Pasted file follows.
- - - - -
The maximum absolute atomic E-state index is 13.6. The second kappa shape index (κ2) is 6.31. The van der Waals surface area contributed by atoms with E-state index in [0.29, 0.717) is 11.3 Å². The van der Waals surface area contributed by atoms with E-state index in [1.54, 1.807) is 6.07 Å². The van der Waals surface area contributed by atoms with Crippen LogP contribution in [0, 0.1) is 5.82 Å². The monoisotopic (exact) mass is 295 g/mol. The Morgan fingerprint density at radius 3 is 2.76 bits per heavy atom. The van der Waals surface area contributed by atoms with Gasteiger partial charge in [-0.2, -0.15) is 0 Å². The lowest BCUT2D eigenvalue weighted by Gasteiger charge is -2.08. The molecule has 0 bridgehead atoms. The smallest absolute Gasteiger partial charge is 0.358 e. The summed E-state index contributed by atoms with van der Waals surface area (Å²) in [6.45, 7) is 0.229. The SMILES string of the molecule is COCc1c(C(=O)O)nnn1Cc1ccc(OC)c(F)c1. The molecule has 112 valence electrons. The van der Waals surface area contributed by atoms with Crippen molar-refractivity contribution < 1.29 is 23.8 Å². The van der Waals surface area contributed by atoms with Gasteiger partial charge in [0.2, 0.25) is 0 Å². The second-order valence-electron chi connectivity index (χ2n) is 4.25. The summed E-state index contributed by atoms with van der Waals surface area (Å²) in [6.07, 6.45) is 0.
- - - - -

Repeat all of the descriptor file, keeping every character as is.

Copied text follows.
The maximum absolute atomic E-state index is 13.6. The second kappa shape index (κ2) is 6.31. The van der Waals surface area contributed by atoms with E-state index in [0.29, 0.717) is 11.3 Å². The van der Waals surface area contributed by atoms with E-state index in [1.54, 1.807) is 6.07 Å². The van der Waals surface area contributed by atoms with Crippen LogP contribution in [0, 0.1) is 5.82 Å². The monoisotopic (exact) mass is 295 g/mol. The Morgan fingerprint density at radius 3 is 2.76 bits per heavy atom. The van der Waals surface area contributed by atoms with Gasteiger partial charge in [-0.2, -0.15) is 0 Å². The lowest BCUT2D eigenvalue weighted by Gasteiger charge is -2.08. The molecule has 0 bridgehead atoms. The smallest absolute Gasteiger partial charge is 0.358 e. The summed E-state index contributed by atoms with van der Waals surface area (Å²) in [6.45, 7) is 0.229. The SMILES string of the molecule is COCc1c(C(=O)O)nnn1Cc1ccc(OC)c(F)c1. The molecule has 112 valence electrons. The van der Waals surface area contributed by atoms with Crippen molar-refractivity contribution < 1.29 is 23.8 Å². The van der Waals surface area contributed by atoms with Gasteiger partial charge in [0.2, 0.25) is 0 Å². The second-order valence-electron chi connectivity index (χ2n) is 4.25. The summed E-state index contributed by atoms with van der Waals surface area (Å²) in [6.07, 6.45) is 0.